Few beliefs in the Christian tradition are as controversial as that of the virgin birth. The doctrine is derived from the “nativity narratives” in the gospels of Luke and Matthew, which recount that the young Jewish maiden Mary conceives Jesus not through human agency but through the Holy Spirit. The teaching appears nowhere else in the New Testament, and even these two accounts have some divergent details. But both evangelists – and consequently official church teaching – agree on this divine miracle of Jesus’ birth.
It’s a right peculiar doctrine, with a long and complex history in the church, and it provokes a range of responses among contemporary believers. On the one hand, the virgin birth is deemed a “fundamental” of Christian faith (as defined in the early twentieth century manifestos of “fundamentalism”) – on par with the resurrection, the divinity of Christ, and the saving nature of the cross. At the other end of the belief spectrum, those in the flock who are more inclined toward a modern worldview have little problem discarding the teaching as obviously untenable and at best a marginal notion in our biblical stories. For many of us in the middle, the doctrine is a little odd, confusing, perhaps even embarrassing.
I take the gospels very seriously, and I don’t trust an arrogant enlightened intellectualism that dismisses anything which doesn’t fit into our rational model of the way the world works. So simply rejecting the stories of the virgin birth is not, for me, an option. I am not so much concerned with solving the historicity or factuality of this part of the Jesus story, or debating whether the evangelists were weaving fictions to validate prophetic fulfillment; nor do I worry about historians’ accusations that the early church developed the doctrine to compete with other religions (like Mithraism) that already had virgin birth mythologies. But I am deeply troubled by the role the doctrine of the virgin birth has played in church history and in the church’s witness to society at large. And I am increasingly convinced that we have inherited a distorted interpretive lens on what the evangelists are trying to say through these narratives.
First, there is the matter of the deleterious consequences of this doctrine: The church’s promulgation of the virgin birth as an essential plank of orthodox faith became one of the toxic roots of centuries of very damaging teachings about human sexuality, particularly toward women. As the institutional church gained social sanction from imperial Rome, its character increasingly aped the power dynamics of the dominant culture – including a regression from the revolutionary egalitarianism of the early Jesus movement to a reinvigorated male patriarchy with its subordination of women. As ecclesiastical leadership increasingly enmeshed itself in worldly systems of power, Christian theology evolved toward a more abstract, other-worldly, highly spiritualized character, blunting the social and political dimensions of the prophetic tradition and the gospels—all of which was very self-serving for an increasingly corrupted and domesticated church.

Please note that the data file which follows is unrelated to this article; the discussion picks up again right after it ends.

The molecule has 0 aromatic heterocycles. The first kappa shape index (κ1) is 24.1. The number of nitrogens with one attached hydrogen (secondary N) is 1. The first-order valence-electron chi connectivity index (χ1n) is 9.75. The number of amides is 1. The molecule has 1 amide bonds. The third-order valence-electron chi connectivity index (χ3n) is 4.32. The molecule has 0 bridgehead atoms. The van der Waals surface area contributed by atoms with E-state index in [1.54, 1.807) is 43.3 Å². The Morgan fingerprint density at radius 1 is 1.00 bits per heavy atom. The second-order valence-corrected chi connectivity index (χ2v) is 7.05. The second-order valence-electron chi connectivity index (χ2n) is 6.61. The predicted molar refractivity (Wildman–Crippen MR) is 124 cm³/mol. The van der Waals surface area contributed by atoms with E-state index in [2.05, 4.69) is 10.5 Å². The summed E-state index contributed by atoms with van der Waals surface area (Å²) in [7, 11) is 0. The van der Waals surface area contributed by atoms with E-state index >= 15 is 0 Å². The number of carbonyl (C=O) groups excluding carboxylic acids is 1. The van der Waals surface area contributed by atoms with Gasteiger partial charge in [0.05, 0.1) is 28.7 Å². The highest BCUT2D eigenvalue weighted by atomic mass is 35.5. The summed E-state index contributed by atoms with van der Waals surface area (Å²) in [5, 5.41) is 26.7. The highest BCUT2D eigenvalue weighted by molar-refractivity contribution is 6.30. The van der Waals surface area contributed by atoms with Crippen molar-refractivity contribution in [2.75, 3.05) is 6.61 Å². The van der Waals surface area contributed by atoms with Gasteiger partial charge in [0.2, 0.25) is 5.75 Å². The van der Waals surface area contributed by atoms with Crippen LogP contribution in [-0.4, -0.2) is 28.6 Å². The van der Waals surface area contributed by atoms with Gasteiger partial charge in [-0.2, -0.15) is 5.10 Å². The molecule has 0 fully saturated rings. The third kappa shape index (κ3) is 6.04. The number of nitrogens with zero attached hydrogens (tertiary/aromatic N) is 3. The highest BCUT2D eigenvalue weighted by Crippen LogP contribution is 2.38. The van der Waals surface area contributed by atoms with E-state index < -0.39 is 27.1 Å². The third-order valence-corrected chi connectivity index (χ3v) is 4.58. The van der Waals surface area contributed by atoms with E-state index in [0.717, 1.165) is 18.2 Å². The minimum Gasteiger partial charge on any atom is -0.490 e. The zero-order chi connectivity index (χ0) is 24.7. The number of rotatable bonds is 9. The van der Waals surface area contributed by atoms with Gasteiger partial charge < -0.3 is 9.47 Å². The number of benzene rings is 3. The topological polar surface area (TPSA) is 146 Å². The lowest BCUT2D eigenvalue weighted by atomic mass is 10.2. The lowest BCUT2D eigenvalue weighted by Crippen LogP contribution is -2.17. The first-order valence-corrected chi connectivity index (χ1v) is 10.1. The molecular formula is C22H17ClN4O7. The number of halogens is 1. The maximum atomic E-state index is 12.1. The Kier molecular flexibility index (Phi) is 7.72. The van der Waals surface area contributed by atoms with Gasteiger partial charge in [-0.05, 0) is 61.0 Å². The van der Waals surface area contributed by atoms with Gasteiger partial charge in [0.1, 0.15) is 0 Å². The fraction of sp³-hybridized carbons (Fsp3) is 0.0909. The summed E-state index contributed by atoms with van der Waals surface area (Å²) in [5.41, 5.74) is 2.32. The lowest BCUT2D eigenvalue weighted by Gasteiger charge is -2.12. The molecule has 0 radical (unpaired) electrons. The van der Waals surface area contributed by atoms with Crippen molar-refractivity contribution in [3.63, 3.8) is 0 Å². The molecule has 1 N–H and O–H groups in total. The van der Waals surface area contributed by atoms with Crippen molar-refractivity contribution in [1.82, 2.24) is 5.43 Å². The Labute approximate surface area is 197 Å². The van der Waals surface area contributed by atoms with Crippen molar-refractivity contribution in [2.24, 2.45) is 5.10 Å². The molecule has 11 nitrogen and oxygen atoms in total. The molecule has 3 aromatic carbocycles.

A greater emphasis on the spiritual meant a diminishing of the flesh. Greek philosophical paradigms, which tended toward an almost dualistic tension between the ideal and real, the spiritual and material, became the predominant framework for interpreting the biblical tradition. Which made the human body itself suspect. Then, along came Augustine in the fourth century, who, in working through some of his own neuroses around his youthful sexual naughtiness, began to explicitly link human sexuality with sinfulness—suggesting that original sin was literally passed on through the sex act, and stressing that sins of the flesh are among the most grievous possible.
Not surprisingly, by this time, the notion of the virgin birth had been highly elevated in church tradition, including the Christian midrash that, despite numerous New Testament references to Jesus’ siblings, Mary was a “perpetual virgin.” The staid and statuesque (and decidedly nonsensual) figure of the holy Virgin Mother garnered a cult of worship (mediated, one might sardonically suggest, by cross-dressing males!). With the eventual elevation of the celibate male priest as the paragon of faith, the pernicious formula would take root in Christendom: Virginity equals holiness; sex equals sin. That formula would, over centuries, claim no small share of casualties.
Illustrative of this corruption was the historical mangling of the story of Mary Magdalene. Gospel references plus ancient tradition make it clear that she was an important leader in the early church, no less than an apostle. But a 591 sermon by Pope Gregory the Great portrayed her as a prostitute, by conflating the Lukan text of the woman who anointed Jesus (7:36-50) with the reference to the seven demons being cast out of her (8:2) – his “logical” conclusion being that she engaged in sins of the flesh. Hence the traditional depictions of her in Western art, with her trademark fiery loose red hair, whose dignity can only be restored when she grovels at the feet of the superior (asexual) man. (The 2002 film “The Magdalene Sisters” is a harrowing depiction of the Irish Magdalene Asylums, where “fallen women” were sent to do life-long penitence for their assumed sexual promiscuity.)
From that distortion, blended with the Marian tradition, is birthed the dichotomous paradigm of women as either virgins or whores, saints or sexual sinners, with little in-between—and surely no possibility that they could be church leaders. (Meanwhile, in our contemporary political culture, Rush Limbaugh’s recent outburst accusing Susan Fluke of being a “slut” is cut from the same misogynist cloth.)